Are my images Green?

Started 5 months ago | Questions thread
Robin Casady
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Re: US Web Coated. Oops
In reply to Stacey_K, 5 months ago

Stacey_K wrote:

If you think it's important to the image. Lets say there is a red flower in the background that isn't really important. It's just there. The rest of the colors you know are -easily- inside sRGB. If the flower color doesn't come out super vibrant, not a big deal so I probably wouldn't bother. Not if this same flower is the subject of the image, I would by all means edit in a larger space, carefully check the gamut against the printer and "push" the printer profile as far as I can. Make sense?

Yes, thanks.

Robin Casady wrote:

Since so many pundits say to edit big and convert I'd like to try and get a handle on the pros and cons of that.

And I'm not using lightroom myself so this is just what I gathered from this thread. It uses proRGB as the "working" color space but it uses perceptual intent to the monitor profile for viewing. The color space you "see" in controlled by the gamut of your monitor profile. You aren't "seeing" proRGB. Otherwise you wouldn't be able to see the edits you are making as some would be outside the gamut of the monitor.

I was thinking I would use ACR instead of Lightroom to avoid the question about whether Lightroom 5 is doing a conversion instead of a straight rendering.

When you set a working color space in PS that is larger than your monitor, you -won't see- the colors outside of your monitor gamut, as it isn't rendering the image to your monitor profile for viewing. You would have to set the proof device to your monitor profile and check gamut warnings or else proof with your monitor profile to see what is really going on. Editing blind is never a good thing. For people using PS elements etc, I'm not sure there even is the proofing and gamut warnings available.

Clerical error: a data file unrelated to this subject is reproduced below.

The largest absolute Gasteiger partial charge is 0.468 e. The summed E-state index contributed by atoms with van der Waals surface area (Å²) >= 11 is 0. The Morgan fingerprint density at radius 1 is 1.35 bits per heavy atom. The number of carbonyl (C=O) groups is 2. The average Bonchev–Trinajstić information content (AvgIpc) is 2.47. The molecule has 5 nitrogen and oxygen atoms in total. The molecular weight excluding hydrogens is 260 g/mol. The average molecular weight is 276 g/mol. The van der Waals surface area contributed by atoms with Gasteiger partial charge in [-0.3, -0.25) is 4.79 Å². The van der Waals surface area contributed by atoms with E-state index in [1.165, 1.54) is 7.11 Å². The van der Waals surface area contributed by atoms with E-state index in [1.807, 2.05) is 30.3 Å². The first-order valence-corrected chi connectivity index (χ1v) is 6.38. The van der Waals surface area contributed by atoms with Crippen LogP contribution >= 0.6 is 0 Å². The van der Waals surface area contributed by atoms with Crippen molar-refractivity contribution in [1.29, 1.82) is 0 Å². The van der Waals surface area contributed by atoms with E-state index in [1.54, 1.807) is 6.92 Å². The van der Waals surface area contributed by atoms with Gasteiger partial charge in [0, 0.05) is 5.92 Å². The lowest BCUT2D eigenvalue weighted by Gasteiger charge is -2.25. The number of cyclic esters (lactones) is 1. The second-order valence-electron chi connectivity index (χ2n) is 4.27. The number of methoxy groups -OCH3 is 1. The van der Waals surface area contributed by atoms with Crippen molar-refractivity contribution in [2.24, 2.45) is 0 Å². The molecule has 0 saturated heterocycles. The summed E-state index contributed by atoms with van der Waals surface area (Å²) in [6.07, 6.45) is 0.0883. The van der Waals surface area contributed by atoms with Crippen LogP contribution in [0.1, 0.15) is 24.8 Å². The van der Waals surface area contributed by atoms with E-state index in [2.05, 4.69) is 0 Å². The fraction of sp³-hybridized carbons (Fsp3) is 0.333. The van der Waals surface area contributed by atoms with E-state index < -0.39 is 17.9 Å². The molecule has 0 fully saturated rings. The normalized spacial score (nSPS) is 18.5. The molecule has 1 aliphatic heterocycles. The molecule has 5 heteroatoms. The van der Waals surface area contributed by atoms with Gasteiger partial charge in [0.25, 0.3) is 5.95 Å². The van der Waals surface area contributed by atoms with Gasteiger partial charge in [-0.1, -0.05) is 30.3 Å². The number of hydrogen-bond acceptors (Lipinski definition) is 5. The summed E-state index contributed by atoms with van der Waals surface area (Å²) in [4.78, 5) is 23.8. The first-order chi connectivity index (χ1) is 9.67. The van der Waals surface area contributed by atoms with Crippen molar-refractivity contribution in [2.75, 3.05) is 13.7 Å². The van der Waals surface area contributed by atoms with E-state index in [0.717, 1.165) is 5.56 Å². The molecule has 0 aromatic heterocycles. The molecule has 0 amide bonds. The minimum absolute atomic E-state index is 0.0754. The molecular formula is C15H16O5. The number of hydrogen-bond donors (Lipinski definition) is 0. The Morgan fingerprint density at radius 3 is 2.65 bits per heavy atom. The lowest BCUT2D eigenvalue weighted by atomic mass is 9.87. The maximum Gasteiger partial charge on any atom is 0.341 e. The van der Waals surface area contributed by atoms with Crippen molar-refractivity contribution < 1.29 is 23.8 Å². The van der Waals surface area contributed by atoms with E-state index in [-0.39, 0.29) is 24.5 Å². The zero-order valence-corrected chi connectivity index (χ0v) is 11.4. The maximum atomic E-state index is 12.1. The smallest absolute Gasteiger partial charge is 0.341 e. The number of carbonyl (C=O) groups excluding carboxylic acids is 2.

Right, for the test I would not be making any color edits. I just want to see what differences there are between rendering in sRGB vs. rendering in a larger space and converting to sRGB.

Which is why I mainly just work in sRGB unless I have a good reason. Less chance of posterization, I can view the whole color space on my monitor, I know it fits inside my printer profile. It really just makes life a lot less complex, a LOT less likely for me to bone head and have some color setting wrong and majorly screw up etc. Any major color adjustments, I revert back to the RAW file so the color space is defined as the RAW file is "baked".

Do you have a method for testing whether an image is within sRGB before deciding how to render it? Or, is it just seat-of-the-pants by how bright the colors look?

And really, it's pretty rare the change in the final print will be huge printing from aRGB rather than sRGB. My style of photography isn't super saturated colors, for the most part anyway. For the shots that are, I end up having to play with this stuff, which adds a lot of time to the PP of the image.

So, you try it in sRGB and then do over if it seems wrong?

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Robin Casady
http://www.robincasady.com/Photo/index.html
"Get your facts first, then you can distort them as you please."
—Mark Twain

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